But around noon and two cups of coffee I felt ready to get moving again and for today I had planned to see the Moon Hill. So again I went to the hostel next door, paid my 10 Yuan (a little more than a one Euro) and cycled out of the city in the same direction as yesterday. This time though I went over the Yulong River bridge and went further. I noticed that the heat really got to me and I need to take more breaks in-between. Also I felt the day of cycling from yesterday. Apparently I was not in such a good shape after all.

When I found the Moon Hill I got stopped by a woman next to the entrance who wanted to show me the farmer’s way to it by paying her a small fee and no entrance fee. I decided to trust her and declare it as local development aid. So I parked my bike and hiked up with her a small trail about 150 meters from the actual entrance. The heat and the humidity in the jungle just about did me in. Eventually we arrived a stone way and she told me to just walk about there, I will get to the hill and use the regular exit upon leaving. What she didn’t tell and might not have done the Moon Hill after all that the hike would be cruel.

So I trudged up some stairs (always stairs and more stairs) and arrived after maybe 20 minutes at this point of view.IMG_3283IMG_3284IMG_3286

It looked spectacular and I felt like the king of the world, but since it was only a view point and you could get up to the real “Moon”, I wanted to go there too. It took maybe another 40 minutes to get up there but the stairs in this heat and with a lot mosquitoes and the humidity it felt like hours. While walking up there were always people coming down and they motivated me to get on going. There was an end in sight and since they had made it, I could too. Plus they told me that there would be cold water on top. And I bought an overpriced cold water bottle because I felt I deserved it and so did the really old woman who had brought it up. she even fanned me while I drank it an gave me something for the mosquito bites. So it was money well invested.IMG_3289IMG_3290IMG_3291IMG_3292IMG_3295IMG_3297IMG_3298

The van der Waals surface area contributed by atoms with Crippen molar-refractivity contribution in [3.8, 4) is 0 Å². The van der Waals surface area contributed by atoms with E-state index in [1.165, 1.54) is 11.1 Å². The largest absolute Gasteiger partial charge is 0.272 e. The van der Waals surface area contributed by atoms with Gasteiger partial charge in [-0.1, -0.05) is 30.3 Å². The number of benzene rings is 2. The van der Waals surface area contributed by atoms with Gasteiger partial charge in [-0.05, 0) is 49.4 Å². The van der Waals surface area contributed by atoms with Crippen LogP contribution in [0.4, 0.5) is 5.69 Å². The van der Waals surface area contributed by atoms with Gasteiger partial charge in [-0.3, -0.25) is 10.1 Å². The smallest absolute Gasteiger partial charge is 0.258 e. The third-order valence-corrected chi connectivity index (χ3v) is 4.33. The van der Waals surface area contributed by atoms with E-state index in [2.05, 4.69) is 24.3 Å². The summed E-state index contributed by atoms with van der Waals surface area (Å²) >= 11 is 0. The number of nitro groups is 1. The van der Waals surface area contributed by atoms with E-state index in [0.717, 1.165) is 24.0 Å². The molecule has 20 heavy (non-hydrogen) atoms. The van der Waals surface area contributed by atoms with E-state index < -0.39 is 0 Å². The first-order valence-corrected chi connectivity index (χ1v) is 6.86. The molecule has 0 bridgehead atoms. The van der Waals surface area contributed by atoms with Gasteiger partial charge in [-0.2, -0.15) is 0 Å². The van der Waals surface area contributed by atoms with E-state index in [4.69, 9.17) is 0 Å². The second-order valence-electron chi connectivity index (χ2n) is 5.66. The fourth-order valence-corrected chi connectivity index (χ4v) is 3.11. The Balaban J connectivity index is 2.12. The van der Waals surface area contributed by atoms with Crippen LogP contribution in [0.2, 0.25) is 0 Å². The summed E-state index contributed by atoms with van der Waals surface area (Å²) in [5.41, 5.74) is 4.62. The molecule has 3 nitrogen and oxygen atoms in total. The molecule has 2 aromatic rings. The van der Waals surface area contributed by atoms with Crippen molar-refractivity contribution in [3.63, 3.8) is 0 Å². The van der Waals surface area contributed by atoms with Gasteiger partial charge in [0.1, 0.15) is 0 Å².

On that the I never stopped sweating by the way. I think the hike increased my core temperature so much, that I couldn’t stop until I was back at the hostel. I have never experienced anything like it that water just ran down my body while I sitting in front of a fan and was not moving at all. A very weird experience. So after I had a little break on top, I walked down again which I enjoyed a lot more than going up although now I noticed the mosquitoes. Before I had just noticed the bites.IMG_3299IMG_3300IMG_3301

I had parked my bicycle next to a shed which was actually a little restaurant. Si I went to this place and ordered mixed vegetables with rice and it was just perfect. Maybe because I was starved for some vegetables after the dinner yesterday or maybe I was exhausted from the hike. Anyway, it was the perfect lunch with a cold beer to get some energy.IMG_3304

But every break needs to end and after an hour or so I was back on the road to roam the countryside some more. I passed what I thought was a cemetery, but I cannot be sure about. It looked definitely cared for and quite lovely.IMG_3305IMG_3306IMG_3308
While some others looked overgrown and abandoned.

Since sweat was dripping constantly my grip on the bike was not the best and anyway I had enough of bicycling already, I decided to make another stop. I found this quaint roadside place and had a coffee and some lychee juice here. And even in this no-name place they had wi-fi. The world is really shrinking.IMG_3310

Two hours and 10 postcards later I thought I had exhausted the hospitality of the little café and rode back to the city. I stopped for another hour at the bridge, watching the water pass by.IMG_3312IMG_3313IMG_3314

dinner that evening was Chinese fast food and I loved the way how it was presented. It was only a noodle soup with some meat, a salad and a tea egg but so good! Yours, PollybertIMG_3316